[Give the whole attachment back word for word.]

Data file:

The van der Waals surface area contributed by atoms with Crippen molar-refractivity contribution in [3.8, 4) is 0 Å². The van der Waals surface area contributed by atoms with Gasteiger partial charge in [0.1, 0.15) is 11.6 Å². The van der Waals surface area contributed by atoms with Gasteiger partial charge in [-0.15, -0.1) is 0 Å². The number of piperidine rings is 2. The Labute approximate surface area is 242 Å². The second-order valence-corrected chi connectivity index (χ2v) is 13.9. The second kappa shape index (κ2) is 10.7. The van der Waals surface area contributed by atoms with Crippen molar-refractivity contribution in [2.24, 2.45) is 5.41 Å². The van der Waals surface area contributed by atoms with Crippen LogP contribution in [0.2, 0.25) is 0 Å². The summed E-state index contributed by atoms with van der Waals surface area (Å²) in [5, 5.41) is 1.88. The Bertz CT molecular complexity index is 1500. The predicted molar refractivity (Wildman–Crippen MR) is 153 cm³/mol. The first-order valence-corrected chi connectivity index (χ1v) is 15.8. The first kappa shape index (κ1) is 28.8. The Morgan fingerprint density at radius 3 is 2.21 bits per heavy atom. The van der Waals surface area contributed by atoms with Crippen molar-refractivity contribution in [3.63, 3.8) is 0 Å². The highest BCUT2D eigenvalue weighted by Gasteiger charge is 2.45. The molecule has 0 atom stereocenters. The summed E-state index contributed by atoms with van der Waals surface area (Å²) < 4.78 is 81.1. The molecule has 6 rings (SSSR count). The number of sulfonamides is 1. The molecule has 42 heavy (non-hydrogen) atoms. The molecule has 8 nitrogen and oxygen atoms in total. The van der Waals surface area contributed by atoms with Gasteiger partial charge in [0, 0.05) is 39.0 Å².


The van der Waals surface area contributed by atoms with Crippen molar-refractivity contribution in [3.8, 4) is 0 Å². The van der Waals surface area contributed by atoms with Gasteiger partial charge in [0.1, 0.15) is 11.6 Å². The van der Waals surface area contributed by atoms with Gasteiger partial charge in [-0.15, -0.1) is 0 Å². The number of piperidine rings is 2. The Labute approximate surface area is 242 Å². The second-order valence-corrected chi connectivity index (χ2v) is 13.9. The second kappa shape index (κ2) is 10.7. The van der Waals surface area contributed by atoms with Crippen molar-refractivity contribution in [2.24, 2.45) is 5.41 Å². The van der Waals surface area contributed by atoms with Crippen LogP contribution in [0.2, 0.25) is 0 Å². The summed E-state index contributed by atoms with van der Waals surface area (Å²) in [5, 5.41) is 1.88. The Bertz CT molecular complexity index is 1500. The predicted molar refractivity (Wildman–Crippen MR) is 153 cm³/mol. The first-order valence-corrected chi connectivity index (χ1v) is 15.8. The first kappa shape index (κ1) is 28.8. The Morgan fingerprint density at radius 3 is 2.21 bits per heavy atom. The van der Waals surface area contributed by atoms with Crippen molar-refractivity contribution in [3.63, 3.8) is 0 Å². The highest BCUT2D eigenvalue weighted by Gasteiger charge is 2.45. The molecule has 0 atom stereocenters. The summed E-state index contributed by atoms with van der Waals surface area (Å²) < 4.78 is 81.1. The molecule has 6 rings (SSSR count). The number of sulfonamides is 1. The molecule has 42 heavy (non-hydrogen) atoms. The molecule has 8 nitrogen and oxygen atoms in total. The van der Waals surface area contributed by atoms with Gasteiger partial charge in [0, 0.05) is 39.0 Å².